18-year-old keeping positive attitude despite having rare disease

Published: Monday, Nov. 14 2011 1:50 p.m. MST

Haley Stonehocker, 18, suffers from a rare disease where her stomach is essentially paralyzed and her body cannot digest food. There is no cure. Despite her diagnosis, the Maple Mountain High School senior remains optimistic her condition will someday get better.

Callista Pearson, Deseret News

MAPLETON, Utah County — Haley Stonehocker never expected to spend her senior year lying in bed, but that's the situation she finds herself in as she struggles with a very rare disease.

Back in January, she had what she thought were cold-like symptoms, but her condition got much worse, confining her to her bed and forcing her to eat through a feeding tube. It was a drastic change for a girl who was active in school and had been a standout on the track team.

Doctors have since diagnosed her with gastroparesis, a rare condition where her stomach is essentially paralyzed and her body cannot digest food. There is no cure.

"It's really unusual for a teenager to get it, for her it was idiopathic, it just came on as a virus," said her mother, Cynthia Stonehocker. "She went from being an active teenager to one who lays in bed all the time."

For now, she is stuck in bed hooked to the feeding tube keeping her nourished. She has a new dog, Hershey, who keeps her company while she's trying to keep up with friends over social media. Still, Haley and her family remain optimistic her condition will someday improve.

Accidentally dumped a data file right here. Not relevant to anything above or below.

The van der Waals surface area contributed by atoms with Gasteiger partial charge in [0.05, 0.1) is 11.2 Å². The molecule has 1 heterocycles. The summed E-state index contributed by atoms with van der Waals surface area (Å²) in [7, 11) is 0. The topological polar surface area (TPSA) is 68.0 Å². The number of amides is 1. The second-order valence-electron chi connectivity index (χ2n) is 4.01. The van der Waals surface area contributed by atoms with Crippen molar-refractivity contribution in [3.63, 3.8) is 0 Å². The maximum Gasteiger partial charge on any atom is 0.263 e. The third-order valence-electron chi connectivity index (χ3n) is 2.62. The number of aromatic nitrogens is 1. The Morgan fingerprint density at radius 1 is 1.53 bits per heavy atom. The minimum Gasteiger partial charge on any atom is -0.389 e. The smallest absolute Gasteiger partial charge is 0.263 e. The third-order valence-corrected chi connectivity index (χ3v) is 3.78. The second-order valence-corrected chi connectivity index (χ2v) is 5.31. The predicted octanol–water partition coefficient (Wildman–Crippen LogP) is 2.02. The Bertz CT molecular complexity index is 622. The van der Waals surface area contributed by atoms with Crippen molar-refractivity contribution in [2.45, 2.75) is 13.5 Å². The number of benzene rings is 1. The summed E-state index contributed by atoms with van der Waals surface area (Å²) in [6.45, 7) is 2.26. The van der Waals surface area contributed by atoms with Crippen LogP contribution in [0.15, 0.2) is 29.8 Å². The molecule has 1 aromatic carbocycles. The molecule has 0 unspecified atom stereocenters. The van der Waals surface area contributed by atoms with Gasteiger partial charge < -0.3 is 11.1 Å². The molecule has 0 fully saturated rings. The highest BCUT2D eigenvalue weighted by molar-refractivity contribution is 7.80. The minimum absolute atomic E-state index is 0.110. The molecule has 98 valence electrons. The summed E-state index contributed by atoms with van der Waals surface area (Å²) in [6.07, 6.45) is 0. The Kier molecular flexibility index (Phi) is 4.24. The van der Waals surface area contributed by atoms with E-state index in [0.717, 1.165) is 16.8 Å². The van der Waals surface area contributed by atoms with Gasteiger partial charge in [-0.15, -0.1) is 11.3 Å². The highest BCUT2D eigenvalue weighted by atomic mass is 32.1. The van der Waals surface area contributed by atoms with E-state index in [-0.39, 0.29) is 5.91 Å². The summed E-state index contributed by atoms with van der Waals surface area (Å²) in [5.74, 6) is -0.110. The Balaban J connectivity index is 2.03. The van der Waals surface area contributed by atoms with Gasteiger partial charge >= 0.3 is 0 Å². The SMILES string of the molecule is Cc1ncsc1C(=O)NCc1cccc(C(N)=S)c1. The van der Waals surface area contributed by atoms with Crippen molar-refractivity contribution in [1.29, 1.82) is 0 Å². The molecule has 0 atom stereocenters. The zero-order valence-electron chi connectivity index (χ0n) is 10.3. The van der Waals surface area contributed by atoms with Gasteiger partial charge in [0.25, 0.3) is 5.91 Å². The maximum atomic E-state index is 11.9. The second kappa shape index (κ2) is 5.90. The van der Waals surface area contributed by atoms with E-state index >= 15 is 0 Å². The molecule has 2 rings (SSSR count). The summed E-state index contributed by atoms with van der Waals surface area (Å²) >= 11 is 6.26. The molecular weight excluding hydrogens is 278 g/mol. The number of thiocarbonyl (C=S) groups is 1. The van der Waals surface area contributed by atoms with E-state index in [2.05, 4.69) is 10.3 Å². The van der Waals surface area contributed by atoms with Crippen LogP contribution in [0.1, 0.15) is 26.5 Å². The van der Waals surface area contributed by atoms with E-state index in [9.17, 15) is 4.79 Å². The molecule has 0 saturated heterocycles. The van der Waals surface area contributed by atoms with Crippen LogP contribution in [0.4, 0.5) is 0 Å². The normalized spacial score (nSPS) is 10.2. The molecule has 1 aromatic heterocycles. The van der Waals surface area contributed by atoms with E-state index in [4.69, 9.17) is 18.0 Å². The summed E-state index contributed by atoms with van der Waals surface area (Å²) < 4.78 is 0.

"I was really busy before I got sick and when I got sick I was really surprised at how many people have reached out to me," she said. "I had no clue that I had so many friends — people who I never would have expected to reach out."

Classmates like Randy Roberts, also a student at Maple Mountain High School, often visit Haley at her home, to help her feel included. Even though Haley couldn't have imagined spending her senior year of high school sick in bed, she remains optimistic her condition will someday, get better, and her family hopes for the same, encouraged by her strength.

"She really knows she is going to beat this and she is very positive and upbeat, even though she is in constant pain," said Eldon Stonehocker, Haley's father.

Since her illness, the Stonehocker family has felt a shift in priorities and a change in their view of their life. Their focus is much more on family members than before, and they say they are inspired by Haley's strength and courage, in particular.

"It's changed our focus about what's important in life, family really is what matters," said Eldon Stonehocker. Looking for some relief for the teenager, Haley's doctors are working with a hospital in Ohio. They are researching the possibility of implanting a gastric stimulator that has proved successful in helping others with this disorder.

"She would really like to get up. She said, ‘even if I can't be 100 percent, I would be really happy with an improvement, just to be able to get up. I would be OK with a feeding tube my whole life, but if they could help me to have the nausea go away and reduce my pain, and make it so that my stomach would work a little bit, [I] would be so happy,' " said Cynthia Stonehocker.

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